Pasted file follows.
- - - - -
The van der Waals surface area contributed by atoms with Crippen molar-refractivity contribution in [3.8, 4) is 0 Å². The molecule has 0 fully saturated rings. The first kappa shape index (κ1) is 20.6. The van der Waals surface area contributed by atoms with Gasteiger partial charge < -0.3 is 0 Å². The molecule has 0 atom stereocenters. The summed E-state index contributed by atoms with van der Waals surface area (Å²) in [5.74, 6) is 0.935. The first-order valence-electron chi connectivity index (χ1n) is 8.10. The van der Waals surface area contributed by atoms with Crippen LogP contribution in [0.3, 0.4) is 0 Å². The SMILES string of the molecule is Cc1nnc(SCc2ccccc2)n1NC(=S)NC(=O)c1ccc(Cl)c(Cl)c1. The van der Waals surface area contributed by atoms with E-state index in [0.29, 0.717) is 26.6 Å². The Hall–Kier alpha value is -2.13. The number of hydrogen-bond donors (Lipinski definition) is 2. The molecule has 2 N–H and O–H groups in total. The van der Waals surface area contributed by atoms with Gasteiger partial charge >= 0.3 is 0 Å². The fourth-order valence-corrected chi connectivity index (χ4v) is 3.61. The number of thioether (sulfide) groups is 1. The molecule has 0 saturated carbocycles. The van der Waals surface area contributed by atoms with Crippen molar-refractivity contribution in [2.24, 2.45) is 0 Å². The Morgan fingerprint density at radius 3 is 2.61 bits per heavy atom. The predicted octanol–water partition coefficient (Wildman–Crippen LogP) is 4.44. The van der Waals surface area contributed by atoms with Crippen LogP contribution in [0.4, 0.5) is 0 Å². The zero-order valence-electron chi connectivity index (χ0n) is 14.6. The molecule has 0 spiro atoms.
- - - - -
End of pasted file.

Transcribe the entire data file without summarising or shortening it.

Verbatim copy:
The van der Waals surface area contributed by atoms with Crippen molar-refractivity contribution in [3.8, 4) is 0 Å². The molecule has 0 fully saturated rings. The first kappa shape index (κ1) is 20.6. The van der Waals surface area contributed by atoms with Gasteiger partial charge < -0.3 is 0 Å². The molecule has 0 atom stereocenters. The summed E-state index contributed by atoms with van der Waals surface area (Å²) in [5.74, 6) is 0.935. The first-order valence-electron chi connectivity index (χ1n) is 8.10. The van der Waals surface area contributed by atoms with Crippen LogP contribution in [0.3, 0.4) is 0 Å². The SMILES string of the molecule is Cc1nnc(SCc2ccccc2)n1NC(=S)NC(=O)c1ccc(Cl)c(Cl)c1. The van der Waals surface area contributed by atoms with E-state index in [0.29, 0.717) is 26.6 Å². The Hall–Kier alpha value is -2.13. The number of hydrogen-bond donors (Lipinski definition) is 2. The molecule has 2 N–H and O–H groups in total. The van der Waals surface area contributed by atoms with Gasteiger partial charge >= 0.3 is 0 Å². The fourth-order valence-corrected chi connectivity index (χ4v) is 3.61. The number of thioether (sulfide) groups is 1. The molecule has 0 saturated carbocycles. The van der Waals surface area contributed by atoms with Crippen molar-refractivity contribution in [2.24, 2.45) is 0 Å². The Morgan fingerprint density at radius 3 is 2.61 bits per heavy atom. The predicted octanol–water partition coefficient (Wildman–Crippen LogP) is 4.44. The van der Waals surface area contributed by atoms with Crippen LogP contribution in [0.4, 0.5) is 0 Å². The zero-order valence-electron chi connectivity index (χ0n) is 14.6. The molecule has 0 spiro atoms.